A thoroughly enchanting and engrossing fantasy romance from the master of such things, Guillermo del Toro, The Shape of Water represents another high watermark (no pun intended) for the celebrated filmmaker. In contrast to his period pieces (the Oscar-winning Pan's Labyrinth; The Devil's Backbone) and more outwardly fantastical ventures (Hellboy; Pacific Rim; Crimson Peak), this takes a relatively more grounded, contemporary approach to its story, albeit one that's juiced up with plenty of del Toro's familiar touches. Set in 1960s Cold War America the movie focuses on a sensational Sally Hawkins as mute janitor Elisa who works at a clandestine government lab alongside Zelda (Octavia Spencer). Whilst there she bonds with a top secret 'asset' brought in for testing: an amphibious, humanoid water-dweller brought in from the Amazon and overseen by the brutish Colonel Strickland (Michael Shannon).
The shared loneliness between Elisa (who, significantly, lives above a cinema showing re-runs of Biblical epics) and the asset soon blossoms into an inter-species romance but the beast's survival is complicated by Strickland's desire to eliminate the creature, out of fear it will fall into Russian hands. The latter is represented by Hoffstetler (Michael Stuhlbarg), who poses as a scientist at the lab when he is in fact a Soviet agent. It falls to Elisa, Zelda and the former's closeted artistic neighbour Giles (a superb Richard Jenkins) to contrive a plan...
If del Toro's previous movies have been criticised for demonstrating style over substance, The Shape of Water is the ultimate rebuttal to that claim. Visually magnificent it is (the opening underwater tracking shot really is the stuff of dreams) and of course del Toro indulges in his love for genre cinema with the likes of the Creature from the Black Lagoon featuring strongly. Yet it's arguably his funniest and most humane movie to date with every single character richly resonating in their own way. Then there's the sublime score from Alexandre Desplat, a key component for how it draws the audience into the director's water-logged, wondrous world.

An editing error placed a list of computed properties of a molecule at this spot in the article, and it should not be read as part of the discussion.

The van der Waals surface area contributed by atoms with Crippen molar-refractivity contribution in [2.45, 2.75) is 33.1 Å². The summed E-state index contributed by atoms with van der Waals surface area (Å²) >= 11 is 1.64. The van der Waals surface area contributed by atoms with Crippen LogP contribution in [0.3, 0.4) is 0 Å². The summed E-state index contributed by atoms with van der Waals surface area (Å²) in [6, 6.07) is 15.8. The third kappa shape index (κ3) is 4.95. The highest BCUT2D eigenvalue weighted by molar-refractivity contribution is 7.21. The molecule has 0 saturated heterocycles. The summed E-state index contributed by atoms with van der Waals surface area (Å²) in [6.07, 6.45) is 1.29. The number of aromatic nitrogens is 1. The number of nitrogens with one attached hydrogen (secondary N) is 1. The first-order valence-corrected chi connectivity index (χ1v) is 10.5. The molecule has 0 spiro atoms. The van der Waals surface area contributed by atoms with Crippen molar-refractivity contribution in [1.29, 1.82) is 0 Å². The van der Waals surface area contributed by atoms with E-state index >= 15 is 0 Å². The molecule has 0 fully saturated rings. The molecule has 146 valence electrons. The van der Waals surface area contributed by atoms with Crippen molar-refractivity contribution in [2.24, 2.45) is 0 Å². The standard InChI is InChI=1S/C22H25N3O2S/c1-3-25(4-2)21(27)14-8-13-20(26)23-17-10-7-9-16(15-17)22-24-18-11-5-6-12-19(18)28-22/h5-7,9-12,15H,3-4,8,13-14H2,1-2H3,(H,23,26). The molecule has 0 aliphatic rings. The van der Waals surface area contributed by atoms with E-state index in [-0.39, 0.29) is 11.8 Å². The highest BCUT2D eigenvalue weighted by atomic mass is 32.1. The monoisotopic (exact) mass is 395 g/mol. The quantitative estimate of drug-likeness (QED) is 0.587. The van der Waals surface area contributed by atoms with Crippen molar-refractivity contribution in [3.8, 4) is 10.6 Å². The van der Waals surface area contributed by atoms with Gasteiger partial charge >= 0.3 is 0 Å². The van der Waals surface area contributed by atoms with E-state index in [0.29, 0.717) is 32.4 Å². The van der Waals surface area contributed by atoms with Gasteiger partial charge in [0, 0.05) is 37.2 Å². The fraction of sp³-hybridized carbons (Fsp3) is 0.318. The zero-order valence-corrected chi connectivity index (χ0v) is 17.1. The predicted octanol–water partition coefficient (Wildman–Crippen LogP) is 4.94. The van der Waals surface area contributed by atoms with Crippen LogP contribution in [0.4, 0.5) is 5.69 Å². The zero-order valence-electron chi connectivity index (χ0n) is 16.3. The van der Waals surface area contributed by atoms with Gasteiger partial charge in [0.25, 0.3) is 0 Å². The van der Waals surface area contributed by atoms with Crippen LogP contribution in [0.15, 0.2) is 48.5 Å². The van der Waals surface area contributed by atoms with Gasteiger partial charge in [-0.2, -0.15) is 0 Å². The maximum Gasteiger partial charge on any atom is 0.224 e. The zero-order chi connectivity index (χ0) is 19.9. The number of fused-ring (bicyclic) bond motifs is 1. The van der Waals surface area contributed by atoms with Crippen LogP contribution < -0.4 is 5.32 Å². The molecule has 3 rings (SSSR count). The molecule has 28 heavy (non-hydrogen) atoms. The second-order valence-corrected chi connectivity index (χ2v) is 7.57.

It's the first collaboration between del Toro and Desplat, the former initially favouring Marco Beltrami on Mimic and Hellboy before moving through the likes of Javier Navarette, Danny Elfman, Ramin Djawadi and Fernando Velazquez on his subsequent movies. In truth Desplat's highly symmetrical, precise style, in which every individual note is calibrated for maximum impact, meshes beautifully with del Toro's fine-tuned visual aesthetic. Just as del Toro is rarely one to fill a frame with a redundant detail, so too does Desplat balance that sense of economy and beauty in his music.
The results are, predictably, superb. Desplat has more than proved his suitability for large-scale fantasy pictures on the likes of Harry Potter, Rise of Guardians, Godzilla and this year's Valerian, although The Shape of Water largely hews to a far more whimsical, melancholy tone than those efforts. It's all centred around the gentle sound of the bandoneon (Argentinian tango accordion), which carries us along right from the very start of overrarching love theme, 'The Shape of Water'. After picking up a whistled accompaniment representing Elisa's character it eventually floats off on a bed of 12 flutes that mirror the undulating flow of water itself. This particular theme is the bedrock of the score, a typically gorgeous Desplat piece resonating with all the longing and pathos inherent in the story.
The piece receives several heartstopping iterations including 'The Silence of Love'; the heavenly 'Underwater Kiss' with its solo violin bridge and steady piano; the swooningly romantic 'Overflow of Love'; and the climactic, sumptuous 'A Princess Without a Voice'. Desplat's ability to both stay true to his core musical conceits whilst developing them in profound ways really does earmark him as a remarkable composer and, sad as it is to say, pinpoints him as one of the old school who prioritise theme, melody, colour and compositional intelligence above mindless noise.